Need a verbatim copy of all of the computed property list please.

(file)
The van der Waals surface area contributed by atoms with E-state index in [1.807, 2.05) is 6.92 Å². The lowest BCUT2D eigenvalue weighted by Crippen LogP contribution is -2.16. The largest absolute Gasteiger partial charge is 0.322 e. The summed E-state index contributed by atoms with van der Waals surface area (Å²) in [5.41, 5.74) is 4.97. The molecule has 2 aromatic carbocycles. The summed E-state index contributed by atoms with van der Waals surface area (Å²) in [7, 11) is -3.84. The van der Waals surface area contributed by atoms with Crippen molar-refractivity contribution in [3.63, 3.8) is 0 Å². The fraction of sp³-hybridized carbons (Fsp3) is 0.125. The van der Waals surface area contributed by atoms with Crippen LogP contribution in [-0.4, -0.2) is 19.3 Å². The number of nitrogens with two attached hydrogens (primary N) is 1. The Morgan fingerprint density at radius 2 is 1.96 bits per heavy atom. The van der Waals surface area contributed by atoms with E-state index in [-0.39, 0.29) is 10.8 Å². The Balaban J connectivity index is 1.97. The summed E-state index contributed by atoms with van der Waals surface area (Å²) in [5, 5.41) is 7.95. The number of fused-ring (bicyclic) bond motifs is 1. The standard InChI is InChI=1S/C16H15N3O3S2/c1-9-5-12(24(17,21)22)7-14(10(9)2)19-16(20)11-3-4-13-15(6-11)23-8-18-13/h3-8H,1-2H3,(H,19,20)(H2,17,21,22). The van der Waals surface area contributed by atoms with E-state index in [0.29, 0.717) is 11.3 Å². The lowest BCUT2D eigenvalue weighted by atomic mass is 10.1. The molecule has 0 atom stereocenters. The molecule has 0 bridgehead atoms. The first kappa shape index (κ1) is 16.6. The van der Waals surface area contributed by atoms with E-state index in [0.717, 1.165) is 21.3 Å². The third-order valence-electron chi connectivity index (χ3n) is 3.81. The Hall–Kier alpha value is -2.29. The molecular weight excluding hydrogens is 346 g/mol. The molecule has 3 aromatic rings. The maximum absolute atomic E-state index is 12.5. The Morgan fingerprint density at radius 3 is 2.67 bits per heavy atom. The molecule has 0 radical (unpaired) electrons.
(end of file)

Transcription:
The van der Waals surface area contributed by atoms with E-state index in [1.807, 2.05) is 6.92 Å². The lowest BCUT2D eigenvalue weighted by Crippen LogP contribution is -2.16. The largest absolute Gasteiger partial charge is 0.322 e. The summed E-state index contributed by atoms with van der Waals surface area (Å²) in [5.41, 5.74) is 4.97. The molecule has 2 aromatic carbocycles. The summed E-state index contributed by atoms with van der Waals surface area (Å²) in [7, 11) is -3.84. The van der Waals surface area contributed by atoms with Crippen molar-refractivity contribution in [3.63, 3.8) is 0 Å². The fraction of sp³-hybridized carbons (Fsp3) is 0.125. The van der Waals surface area contributed by atoms with Crippen LogP contribution in [-0.4, -0.2) is 19.3 Å². The number of nitrogens with two attached hydrogens (primary N) is 1. The Morgan fingerprint density at radius 2 is 1.96 bits per heavy atom. The van der Waals surface area contributed by atoms with E-state index in [-0.39, 0.29) is 10.8 Å². The Balaban J connectivity index is 1.97. The summed E-state index contributed by atoms with van der Waals surface area (Å²) in [5, 5.41) is 7.95. The number of fused-ring (bicyclic) bond motifs is 1. The standard InChI is InChI=1S/C16H15N3O3S2/c1-9-5-12(24(17,21)22)7-14(10(9)2)19-16(20)11-3-4-13-15(6-11)23-8-18-13/h3-8H,1-2H3,(H,19,20)(H2,17,21,22). The van der Waals surface area contributed by atoms with E-state index in [0.29, 0.717) is 11.3 Å². The lowest BCUT2D eigenvalue weighted by atomic mass is 10.1. The molecule has 0 atom stereocenters. The molecule has 0 bridgehead atoms. The first kappa shape index (κ1) is 16.6. The van der Waals surface area contributed by atoms with E-state index in [0.717, 1.165) is 21.3 Å². The third-order valence-electron chi connectivity index (χ3n) is 3.81. The Hall–Kier alpha value is -2.29. The molecular weight excluding hydrogens is 346 g/mol. The molecule has 3 aromatic rings. The maximum absolute atomic E-state index is 12.5. The Morgan fingerprint density at radius 3 is 2.67 bits per heavy atom. The molecule has 0 radical (unpaired) electrons.